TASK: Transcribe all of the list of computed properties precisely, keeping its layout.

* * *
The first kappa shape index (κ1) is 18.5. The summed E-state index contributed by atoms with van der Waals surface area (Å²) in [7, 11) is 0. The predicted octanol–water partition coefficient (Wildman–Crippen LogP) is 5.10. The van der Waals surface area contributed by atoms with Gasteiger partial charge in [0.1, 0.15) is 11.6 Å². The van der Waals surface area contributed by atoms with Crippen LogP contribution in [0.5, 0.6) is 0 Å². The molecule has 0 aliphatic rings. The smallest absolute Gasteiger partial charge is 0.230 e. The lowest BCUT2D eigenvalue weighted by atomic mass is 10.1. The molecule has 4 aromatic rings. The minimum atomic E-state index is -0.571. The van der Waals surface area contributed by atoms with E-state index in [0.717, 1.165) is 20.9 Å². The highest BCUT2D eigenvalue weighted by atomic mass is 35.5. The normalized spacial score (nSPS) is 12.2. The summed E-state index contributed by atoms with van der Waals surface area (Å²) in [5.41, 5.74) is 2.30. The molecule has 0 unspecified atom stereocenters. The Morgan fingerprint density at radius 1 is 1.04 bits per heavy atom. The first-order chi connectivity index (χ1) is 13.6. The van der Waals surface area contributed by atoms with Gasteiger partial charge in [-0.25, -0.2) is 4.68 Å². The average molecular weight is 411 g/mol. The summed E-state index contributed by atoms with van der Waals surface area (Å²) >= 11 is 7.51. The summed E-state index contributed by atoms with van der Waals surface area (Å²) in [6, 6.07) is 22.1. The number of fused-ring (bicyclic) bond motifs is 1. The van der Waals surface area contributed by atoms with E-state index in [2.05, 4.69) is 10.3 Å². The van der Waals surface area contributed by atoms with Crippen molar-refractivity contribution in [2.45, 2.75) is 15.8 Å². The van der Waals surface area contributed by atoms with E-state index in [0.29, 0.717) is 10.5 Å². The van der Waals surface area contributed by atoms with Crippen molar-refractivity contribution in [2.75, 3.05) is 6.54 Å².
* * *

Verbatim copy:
The first kappa shape index (κ1) is 18.5. The summed E-state index contributed by atoms with van der Waals surface area (Å²) in [7, 11) is 0. The predicted octanol–water partition coefficient (Wildman–Crippen LogP) is 5.10. The van der Waals surface area contributed by atoms with Gasteiger partial charge in [0.1, 0.15) is 11.6 Å². The van der Waals surface area contributed by atoms with Crippen LogP contribution in [0.5, 0.6) is 0 Å². The molecule has 0 aliphatic rings. The smallest absolute Gasteiger partial charge is 0.230 e. The lowest BCUT2D eigenvalue weighted by atomic mass is 10.1. The molecule has 4 aromatic rings. The minimum atomic E-state index is -0.571. The van der Waals surface area contributed by atoms with E-state index in [0.717, 1.165) is 20.9 Å². The highest BCUT2D eigenvalue weighted by atomic mass is 35.5. The normalized spacial score (nSPS) is 12.2. The summed E-state index contributed by atoms with van der Waals surface area (Å²) in [5.41, 5.74) is 2.30. The molecule has 0 unspecified atom stereocenters. The Morgan fingerprint density at radius 1 is 1.04 bits per heavy atom. The first-order chi connectivity index (χ1) is 13.6. The van der Waals surface area contributed by atoms with Gasteiger partial charge in [-0.25, -0.2) is 4.68 Å². The average molecular weight is 411 g/mol. The summed E-state index contributed by atoms with van der Waals surface area (Å²) >= 11 is 7.51. The summed E-state index contributed by atoms with van der Waals surface area (Å²) in [6, 6.07) is 22.1. The number of fused-ring (bicyclic) bond motifs is 1. The van der Waals surface area contributed by atoms with E-state index in [2.05, 4.69) is 10.3 Å². The van der Waals surface area contributed by atoms with Crippen molar-refractivity contribution in [2.45, 2.75) is 15.8 Å². The van der Waals surface area contributed by atoms with E-state index in [0.29, 0.717) is 10.5 Å². The van der Waals surface area contributed by atoms with Crippen molar-refractivity contribution in [2.75, 3.05) is 6.54 Å².